International Religious Freedom Report
Bureau of Human Rights, Democracy and Labor

Americans have long cherished their own religious freedom. More recently, they have also come to cherish their government's advocacy for those millions around the world who suffer persecution for their religious beliefs. President Bush has time and again affirmed the signature priority that advancing religious liberty holds for our nation. From his National Security Strategy's declaration that "We will...take special efforts to promote freedom of religion and conscience and defend it from encroachment by repressive governments," to his conviction that "successful societies guarantee religious liberty -- the right to serve and honor God without fear of persecution," he has made clear that religious freedom holds an integral place in American foreign policy.

This is in part because religious freedom holds such an integral place in America's history and identity. The American experiment began with many who repaired to these shores in search of freedom to worship, and it continued as that freedom was codified in our founding charters. In the President's words, "It is not an accident that freedom of religion is one of the central freedoms in our Bill of Rights. It is the first freedom of the human soul -- the right to speak the words that God places in our mouths. We must stand for that freedom in our country. We must speak for that freedom in the world."

Indeed, in many respects religious freedom stands as the "first freedom," encompassing other bedrock liberties such as speech, assembly and conscience. Together, these rights constitute the seedbed of democratic development. They encourage not only the institutions and procedures of democracy, such as representative government and free elections, but also the virtues of democracy, including a government and citizenry that value and nurture human dignity. When the United States promotes religious freedom, it is promoting the spread of democracy.

Our own historical record is admittedly far from perfect, yet that very history makes us all the more determined to protect what has been won. It makes us doubly determined to help those millions of people beyond our borders who suffer because of their faith. The ideals that inspired our founding continue to anchor our policies today. We as a nation have always affirmed the principle that our Creator has endowed all people with fundamental rights and freedoms. We hold these rights to be sacred and inviolable. To protect religious freedom is also to protect the other rights inherent in our humanity; to deny religious freedom is also to deny a core principle of our personhood.

Though it is a priority of the United States, religious freedom is by no means our exclusive preserve. The past century in particular has seen a growing recognition by the international community of the universal nature of religious freedom and other fundamental human rights. This awareness has come at no small cost, borne as it was out of the hard lessons wrought by destructive ideologies, colonialism, and world war. Distilled from such suffering came a new appreciation for a common human nature that transcends cultural, racial, religious and other distinctions. This was exemplified in the 1948 Universal Declaration of Human Rights and reaffirmed in the International Covenant on Civil and Political Rights and other seminal treaties. These and other agreements make clear the overwhelming consensus of the world's nations that religious freedom is endowed in all persons and should be enjoyed by all.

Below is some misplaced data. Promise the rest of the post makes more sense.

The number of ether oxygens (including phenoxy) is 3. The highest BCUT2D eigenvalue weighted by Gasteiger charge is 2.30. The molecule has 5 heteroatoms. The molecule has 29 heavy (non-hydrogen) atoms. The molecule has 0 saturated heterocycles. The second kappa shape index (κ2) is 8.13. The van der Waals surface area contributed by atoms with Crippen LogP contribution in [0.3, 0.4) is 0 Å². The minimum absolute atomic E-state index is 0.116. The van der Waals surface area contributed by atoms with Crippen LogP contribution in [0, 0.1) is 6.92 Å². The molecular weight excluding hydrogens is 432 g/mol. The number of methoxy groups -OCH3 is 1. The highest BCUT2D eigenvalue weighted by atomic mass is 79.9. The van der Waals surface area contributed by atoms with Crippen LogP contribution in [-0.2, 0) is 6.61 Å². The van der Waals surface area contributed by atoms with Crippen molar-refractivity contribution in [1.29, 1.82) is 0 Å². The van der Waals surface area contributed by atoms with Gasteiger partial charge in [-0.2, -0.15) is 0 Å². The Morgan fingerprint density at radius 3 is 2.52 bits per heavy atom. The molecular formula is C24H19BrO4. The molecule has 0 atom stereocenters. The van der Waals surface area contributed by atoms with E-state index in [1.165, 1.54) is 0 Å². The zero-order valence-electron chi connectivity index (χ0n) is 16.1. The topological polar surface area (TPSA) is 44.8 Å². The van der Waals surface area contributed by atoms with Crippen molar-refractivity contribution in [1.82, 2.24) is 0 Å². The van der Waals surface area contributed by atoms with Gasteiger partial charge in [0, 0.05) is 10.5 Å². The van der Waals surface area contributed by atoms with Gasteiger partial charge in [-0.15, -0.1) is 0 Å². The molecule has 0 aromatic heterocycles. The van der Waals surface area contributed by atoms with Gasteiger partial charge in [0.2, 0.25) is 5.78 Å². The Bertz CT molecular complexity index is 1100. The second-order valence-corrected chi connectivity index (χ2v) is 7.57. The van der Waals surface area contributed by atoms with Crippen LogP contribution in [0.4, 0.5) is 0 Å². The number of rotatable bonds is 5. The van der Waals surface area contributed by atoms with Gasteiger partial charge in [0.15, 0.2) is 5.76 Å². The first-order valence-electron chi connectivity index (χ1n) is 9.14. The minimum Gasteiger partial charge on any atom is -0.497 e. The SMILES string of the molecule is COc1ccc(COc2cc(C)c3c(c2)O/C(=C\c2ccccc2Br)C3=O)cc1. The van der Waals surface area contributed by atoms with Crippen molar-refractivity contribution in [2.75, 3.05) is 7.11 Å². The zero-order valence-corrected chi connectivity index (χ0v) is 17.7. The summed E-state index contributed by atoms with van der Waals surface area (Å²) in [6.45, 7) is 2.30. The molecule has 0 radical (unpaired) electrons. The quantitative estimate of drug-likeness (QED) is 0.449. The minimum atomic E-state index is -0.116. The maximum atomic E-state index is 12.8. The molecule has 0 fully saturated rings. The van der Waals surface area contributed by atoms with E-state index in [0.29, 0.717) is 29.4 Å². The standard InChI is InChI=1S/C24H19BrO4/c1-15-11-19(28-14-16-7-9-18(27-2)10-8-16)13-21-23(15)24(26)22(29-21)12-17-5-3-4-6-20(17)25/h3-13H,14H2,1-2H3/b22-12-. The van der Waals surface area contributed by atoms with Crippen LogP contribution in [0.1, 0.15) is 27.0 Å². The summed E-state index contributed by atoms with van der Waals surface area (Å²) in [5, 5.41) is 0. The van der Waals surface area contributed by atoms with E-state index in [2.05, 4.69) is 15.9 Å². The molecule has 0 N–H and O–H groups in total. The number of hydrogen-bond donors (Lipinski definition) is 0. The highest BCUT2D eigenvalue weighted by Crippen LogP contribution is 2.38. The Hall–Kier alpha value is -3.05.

This common agreement among the nations forms an effective basis for common action. The United States remains committed to advancing religious freedom by working with like-minded nations around the world. Though differences may persist on other issues in the international arena, protecting the freedom to believe and worship provides a meaningful cause for which we can work together. We have many partners in this cause and will continue to work diligently to find many more.

Promoting religious freedom is of special importance in the ongoing war against terrorism. All too often, countries that violate religious liberty also contribute to terrorism, intentionally or unintentionally. In some cases, those governments that are hostile to religious liberty have also been hospitable to terrorism. In other cases, nations have targeted religious believers, even under the guise of anti-terrorism campaigns, and driven some towards radicalism and violence. Conversely, where governments protect religious freedom, and citizens value it as a social good, religious persecution and religion-based violence find no warrant and little appeal. Such societies not only tolerate religious differences, but many of their members see the exercise of religious devotion as constitutive of human freedom and dignity.